I unfolded the shovel, and dug. I went down about three feet, then retrieved a small brass tin from my backpack. A matching key fit into the tin’s lock. A small twist and the lock opened with a slight snick. The workmanship was incredible and hard to place. The design was foreign to every culture I examined, though the frontrunners were still Arabic, Indian, and Chinese.
Inside the tin a square of red silk held tiny seeds, each one shaped like a curved teardrop. The shape made me think of the Chinese Yin and Yang, but they weren’t black or white. Instead, the seeds were golden, like amber. Attempts to put the seeds together to make a circle failed. They fit together perfectly, but they wouldn’t stay together, much like trying to force two magnets of the same pole together.
Max’s logbook didn’t have much information on them, but my own research mentioned “Tears of the goddess taking root.” I had no idea what would come from the seeds, but most of the mythology dealing with trees pointed to something good. It’s worth a shot, anyway.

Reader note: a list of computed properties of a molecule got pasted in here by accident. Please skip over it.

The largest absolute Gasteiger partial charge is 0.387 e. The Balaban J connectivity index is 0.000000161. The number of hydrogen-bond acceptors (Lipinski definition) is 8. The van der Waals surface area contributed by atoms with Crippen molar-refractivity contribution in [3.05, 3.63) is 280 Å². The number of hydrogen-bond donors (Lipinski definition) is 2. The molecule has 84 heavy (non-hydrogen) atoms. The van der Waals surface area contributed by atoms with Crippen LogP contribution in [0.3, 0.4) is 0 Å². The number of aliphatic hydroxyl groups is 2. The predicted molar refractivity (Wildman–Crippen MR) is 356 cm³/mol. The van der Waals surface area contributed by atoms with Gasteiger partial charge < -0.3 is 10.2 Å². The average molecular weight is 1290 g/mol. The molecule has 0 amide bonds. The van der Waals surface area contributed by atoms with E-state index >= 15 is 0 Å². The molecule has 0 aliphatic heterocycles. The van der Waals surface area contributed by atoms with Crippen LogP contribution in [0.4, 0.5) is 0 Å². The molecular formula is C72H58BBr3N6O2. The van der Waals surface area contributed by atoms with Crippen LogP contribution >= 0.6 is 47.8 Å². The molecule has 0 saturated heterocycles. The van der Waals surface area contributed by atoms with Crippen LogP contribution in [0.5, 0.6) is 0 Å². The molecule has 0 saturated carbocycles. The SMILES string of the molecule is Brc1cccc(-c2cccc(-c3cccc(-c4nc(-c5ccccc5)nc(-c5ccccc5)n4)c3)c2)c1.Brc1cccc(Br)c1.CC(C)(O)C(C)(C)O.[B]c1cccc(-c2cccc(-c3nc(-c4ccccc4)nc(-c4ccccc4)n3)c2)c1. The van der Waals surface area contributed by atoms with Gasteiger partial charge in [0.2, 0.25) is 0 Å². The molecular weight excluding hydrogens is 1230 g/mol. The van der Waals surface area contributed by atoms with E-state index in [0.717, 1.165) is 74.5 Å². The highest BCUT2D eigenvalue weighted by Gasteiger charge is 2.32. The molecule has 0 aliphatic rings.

I dropped seven seeds into the ground, then covered them up with the dirt. I used my water bottle to give the seeds a head start, then tamped the mound down with my shovel.
It might take years for something to come from the seeds, but if this tree turned out to be special, it could be very, very good.
“It could also be very bad, Matt. Knowing your luck.” I said to myself.
I hitched up my pack and began the trek back to my car. It was going to be dark soon, and I knew better than to be on Mt. Kelly in the dark.